The Consulting Cardiology team is committed to helping our patients live an active and healthy life. Behavior modifications and eating habits can make a significant difference in your overall heart health. Sometimes even the smallest changes can make a big impact.
The most comprehensively assessed and consistently supported diet by the medical literature in regard to its benefits on cardiovascular health and reduction in cardiovascular events is the traditional Mediterranean diet. Dr. Norman Roth discusses key aspects of the diet and explains how this can benefit heart health. Read more>
Get moving! Exercise can help lower your blood pressure, raise your “good” cholesterol, keep your weight controlled, and help you feel less tired. Aim for 150 minutes per week of moderate-intensity aerobic activity. Start slowly and add time and intensity each week to work up to 30 minutes, 5 days a week. Read more>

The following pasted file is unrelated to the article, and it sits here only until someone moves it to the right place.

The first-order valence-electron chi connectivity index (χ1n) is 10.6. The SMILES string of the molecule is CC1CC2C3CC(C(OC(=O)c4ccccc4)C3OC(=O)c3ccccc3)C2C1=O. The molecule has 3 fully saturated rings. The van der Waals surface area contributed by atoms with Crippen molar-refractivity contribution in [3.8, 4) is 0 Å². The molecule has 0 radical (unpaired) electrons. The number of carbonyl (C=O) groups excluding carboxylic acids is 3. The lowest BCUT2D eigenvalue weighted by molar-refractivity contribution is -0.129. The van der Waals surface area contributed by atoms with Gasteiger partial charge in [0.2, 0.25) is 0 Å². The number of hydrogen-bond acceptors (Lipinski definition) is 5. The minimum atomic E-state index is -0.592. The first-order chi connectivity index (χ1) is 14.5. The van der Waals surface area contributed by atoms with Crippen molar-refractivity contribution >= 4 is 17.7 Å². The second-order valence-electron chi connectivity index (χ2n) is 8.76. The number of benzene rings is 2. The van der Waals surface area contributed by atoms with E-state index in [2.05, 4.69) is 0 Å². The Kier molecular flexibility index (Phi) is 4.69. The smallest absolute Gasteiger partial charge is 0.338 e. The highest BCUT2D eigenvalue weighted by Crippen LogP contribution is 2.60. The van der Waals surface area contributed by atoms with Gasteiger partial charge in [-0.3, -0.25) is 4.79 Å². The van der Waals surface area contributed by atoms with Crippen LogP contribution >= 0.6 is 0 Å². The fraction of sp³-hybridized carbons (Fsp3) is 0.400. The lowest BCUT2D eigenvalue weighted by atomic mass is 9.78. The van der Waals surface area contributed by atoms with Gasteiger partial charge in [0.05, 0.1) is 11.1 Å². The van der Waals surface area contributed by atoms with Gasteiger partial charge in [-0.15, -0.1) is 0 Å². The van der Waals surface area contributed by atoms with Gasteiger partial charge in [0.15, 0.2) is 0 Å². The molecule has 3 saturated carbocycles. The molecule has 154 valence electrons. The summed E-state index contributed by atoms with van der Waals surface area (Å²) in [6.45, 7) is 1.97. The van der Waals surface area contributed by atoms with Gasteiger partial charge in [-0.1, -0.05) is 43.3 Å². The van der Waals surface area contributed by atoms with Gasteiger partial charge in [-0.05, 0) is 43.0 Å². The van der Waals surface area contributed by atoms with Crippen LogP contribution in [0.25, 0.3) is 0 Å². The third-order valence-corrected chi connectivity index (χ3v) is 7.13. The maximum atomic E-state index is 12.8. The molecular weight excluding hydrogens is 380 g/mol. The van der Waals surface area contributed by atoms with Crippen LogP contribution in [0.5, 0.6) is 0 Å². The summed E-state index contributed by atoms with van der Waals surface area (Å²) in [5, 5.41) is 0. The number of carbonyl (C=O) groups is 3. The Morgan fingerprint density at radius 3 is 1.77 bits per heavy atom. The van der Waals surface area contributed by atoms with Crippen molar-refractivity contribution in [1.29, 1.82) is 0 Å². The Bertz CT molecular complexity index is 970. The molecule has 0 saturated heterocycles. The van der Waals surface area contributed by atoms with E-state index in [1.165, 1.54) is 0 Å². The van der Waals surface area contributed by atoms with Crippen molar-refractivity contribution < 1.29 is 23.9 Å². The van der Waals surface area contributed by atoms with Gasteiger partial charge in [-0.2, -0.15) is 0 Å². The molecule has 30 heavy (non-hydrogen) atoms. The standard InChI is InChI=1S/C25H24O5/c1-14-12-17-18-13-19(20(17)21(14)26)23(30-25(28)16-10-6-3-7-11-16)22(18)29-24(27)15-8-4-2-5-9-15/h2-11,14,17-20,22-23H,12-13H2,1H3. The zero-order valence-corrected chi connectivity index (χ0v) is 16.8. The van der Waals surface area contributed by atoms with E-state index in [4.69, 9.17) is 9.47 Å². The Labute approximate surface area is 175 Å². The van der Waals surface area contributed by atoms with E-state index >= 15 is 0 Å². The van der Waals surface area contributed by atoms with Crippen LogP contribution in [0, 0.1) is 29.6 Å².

Did you know that one teaspoon of salt has a whopping 2300mg of sodium?
If you are following a low-sodium diet for heart health, you should aim for no more than 1500mg-2000mg of dietary sodium in a day. A little shake here and there adds up, so try substituting the salt shaker with salt-free spices and herbs. Read more>
High blood pressure is a common, treatable risk factor for developing heart failure.
Uncontrolled high blood pressure can cause the heart muscle to become weak and work less efficiently. Symptoms of heart failure, such as shortness of breath and swelling, can subsequently develop.
If you have been diagnosed with high blood pressure, be sure to take your medications as prescribed. Exercise, quitting smoking, and reducing your stress can also be of great benefit in helping to control your blood pressure. Read more >